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The underlying etiology of infantile spasms (West syndrome): Information from the International Collaborative Infantile Spasms Study (ICISS)

Osborne, JP; Edwards, SW; Alber, FD; Hancock, E; Johnson, AL; Kennedy, CR; Likeman, M; ... O'Callaghan, FJK; + view all (2019) The underlying etiology of infantile spasms (West syndrome): Information from the International Collaborative Infantile Spasms Study (ICISS). Epilepsia , 60 (9) pp. 1861-1869. 10.1111/epi.16305. Green open access

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Abstract

OBJECTIVE: To determine the underlying etiologies in a contemporary cohort of infants with infantile spasms and to examine response to treatment. METHODS: Identification of the underlying etiology and response to treatment in 377 infants enrolled in a clinical trial of the treatment of infantile spasms between 2007 and 2014 using a systematic review of history, examination, and investigations. They were classified using the pediatric adaptation of International Classification of Diseases, Tenth Revision (ICD‐10). RESULTS: A total of 219 of 377 (58%) had a proven etiology, of whom 128 (58%) responded, 58 of 108 (54%) were allocated hormonal treatment, and 70 of 111 (63%) had combination therapy. Fourteen of 17 (82%, 95% confidence interval [CI] 59% to 94%) infants with stroke and infarct responded (compared to 114 of 202 for the rest of the proven etiology group (56%, 95% CI 48% to 62%, chi‐square 4.3, P = .037): the better response remains when treatment allocation and lead time are taken into account (odds ratio 5.1, 95% CI 1.1 to 23.6, P = .037). Twenty of 37 (54%, 95% CI 38% to 70%) infants with Down syndrome had cessation of spasms compared to 108 of 182 (59%, 95% CI 52% to 66%, chi‐square 0.35, P = .55) for the rest of the proven etiology group. The lack of a significant difference remains after taking treatment modality and lead‐time into account (odds ratio 0.8, 95% CI 0.4 to 1.7, P = .62). In Down syndrome infants, treatment modality did not appear to affect response: 11 of 20 (55%) allocated hormonal therapy responded, compared to 9 of 17 (53%) allocated combination therapy. SIGNIFICANCE: This classification allows easy comparison with other classifications and with our earlier reports. Stroke and infarct have a better outcome than other etiologies, whereas Down syndrome might not respond to the addition of vigabatrin to hormonal treatment.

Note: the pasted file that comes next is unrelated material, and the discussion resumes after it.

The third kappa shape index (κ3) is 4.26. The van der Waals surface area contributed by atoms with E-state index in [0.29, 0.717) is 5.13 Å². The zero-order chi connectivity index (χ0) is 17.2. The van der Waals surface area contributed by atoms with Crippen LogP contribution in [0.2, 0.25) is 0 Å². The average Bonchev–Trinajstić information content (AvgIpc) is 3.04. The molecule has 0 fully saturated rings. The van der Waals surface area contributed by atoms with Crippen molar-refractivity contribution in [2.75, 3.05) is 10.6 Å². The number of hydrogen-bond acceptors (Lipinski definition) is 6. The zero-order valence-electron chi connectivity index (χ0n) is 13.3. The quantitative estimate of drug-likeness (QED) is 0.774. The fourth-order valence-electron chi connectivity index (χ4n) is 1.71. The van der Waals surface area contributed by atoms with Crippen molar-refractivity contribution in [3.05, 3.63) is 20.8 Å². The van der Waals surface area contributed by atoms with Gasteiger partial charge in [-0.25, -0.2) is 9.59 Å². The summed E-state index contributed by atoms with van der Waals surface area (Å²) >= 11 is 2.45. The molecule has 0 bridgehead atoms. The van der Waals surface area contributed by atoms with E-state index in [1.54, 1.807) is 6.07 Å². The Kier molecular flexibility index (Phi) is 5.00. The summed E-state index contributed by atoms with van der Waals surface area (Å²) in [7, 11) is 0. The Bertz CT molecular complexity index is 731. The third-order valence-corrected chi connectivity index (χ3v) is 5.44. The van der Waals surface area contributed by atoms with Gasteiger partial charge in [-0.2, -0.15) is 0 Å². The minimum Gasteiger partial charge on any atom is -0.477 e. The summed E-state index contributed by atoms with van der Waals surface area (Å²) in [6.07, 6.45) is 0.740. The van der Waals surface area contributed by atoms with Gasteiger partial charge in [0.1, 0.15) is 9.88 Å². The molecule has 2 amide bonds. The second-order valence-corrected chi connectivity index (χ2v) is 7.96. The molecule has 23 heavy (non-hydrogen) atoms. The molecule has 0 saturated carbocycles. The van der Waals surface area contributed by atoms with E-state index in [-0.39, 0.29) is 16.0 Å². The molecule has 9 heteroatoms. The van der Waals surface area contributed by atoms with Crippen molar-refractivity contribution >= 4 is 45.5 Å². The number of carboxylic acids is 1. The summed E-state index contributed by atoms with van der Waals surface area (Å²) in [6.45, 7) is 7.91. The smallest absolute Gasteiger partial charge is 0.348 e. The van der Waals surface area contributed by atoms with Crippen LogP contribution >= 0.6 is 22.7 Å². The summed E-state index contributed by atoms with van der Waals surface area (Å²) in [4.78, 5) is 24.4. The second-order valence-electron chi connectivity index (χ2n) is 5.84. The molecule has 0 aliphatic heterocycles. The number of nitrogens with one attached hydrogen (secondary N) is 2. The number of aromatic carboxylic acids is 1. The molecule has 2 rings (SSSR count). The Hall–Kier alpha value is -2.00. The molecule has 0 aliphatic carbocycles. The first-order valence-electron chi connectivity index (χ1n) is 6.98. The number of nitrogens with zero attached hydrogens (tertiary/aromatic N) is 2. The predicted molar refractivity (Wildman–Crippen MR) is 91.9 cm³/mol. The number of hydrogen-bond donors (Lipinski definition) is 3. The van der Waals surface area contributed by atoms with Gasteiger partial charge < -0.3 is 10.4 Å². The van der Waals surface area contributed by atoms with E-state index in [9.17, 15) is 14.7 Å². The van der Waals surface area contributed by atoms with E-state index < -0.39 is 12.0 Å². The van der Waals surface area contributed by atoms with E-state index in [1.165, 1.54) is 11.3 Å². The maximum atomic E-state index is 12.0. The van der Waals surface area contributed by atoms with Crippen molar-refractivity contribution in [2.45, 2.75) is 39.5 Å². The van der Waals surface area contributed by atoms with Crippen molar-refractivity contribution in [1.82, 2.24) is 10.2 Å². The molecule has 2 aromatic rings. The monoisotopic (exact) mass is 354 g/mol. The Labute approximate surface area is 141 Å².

Type: Article
Title: The underlying etiology of infantile spasms (West syndrome): Information from the International Collaborative Infantile Spasms Study (ICISS)
Open access status: An open access version is available from UCL Discovery
DOI: 10.1111/epi.16305
Publisher version: https://doi.org/10.1111/epi.16305
Language: English
Additional information: This version is the author accepted manuscript. For information on re-use, please refer to the publisher’s terms and conditions.
Keywords: etiology, infantile spasms, West syndrome
UCL classification: UCL
UCL > Provost and Vice Provost Offices
UCL > Provost and Vice Provost Offices > School of Life and Medical Sciences
UCL > Provost and Vice Provost Offices > School of Life and Medical Sciences > Faculty of Population Health Sciences
UCL > Provost and Vice Provost Offices > School of Life and Medical Sciences > Faculty of Population Health Sciences > Inst of Clinical Trials and Methodology
UCL > Provost and Vice Provost Offices > School of Life and Medical Sciences > Faculty of Population Health Sciences > UCL GOS Institute of Child Health
UCL > Provost and Vice Provost Offices > School of Life and Medical Sciences > Faculty of Population Health Sciences > UCL GOS Institute of Child Health > Developmental Neurosciences Dept
URI: https://discovery.ucl.ac.uk/id/eprint/10082545
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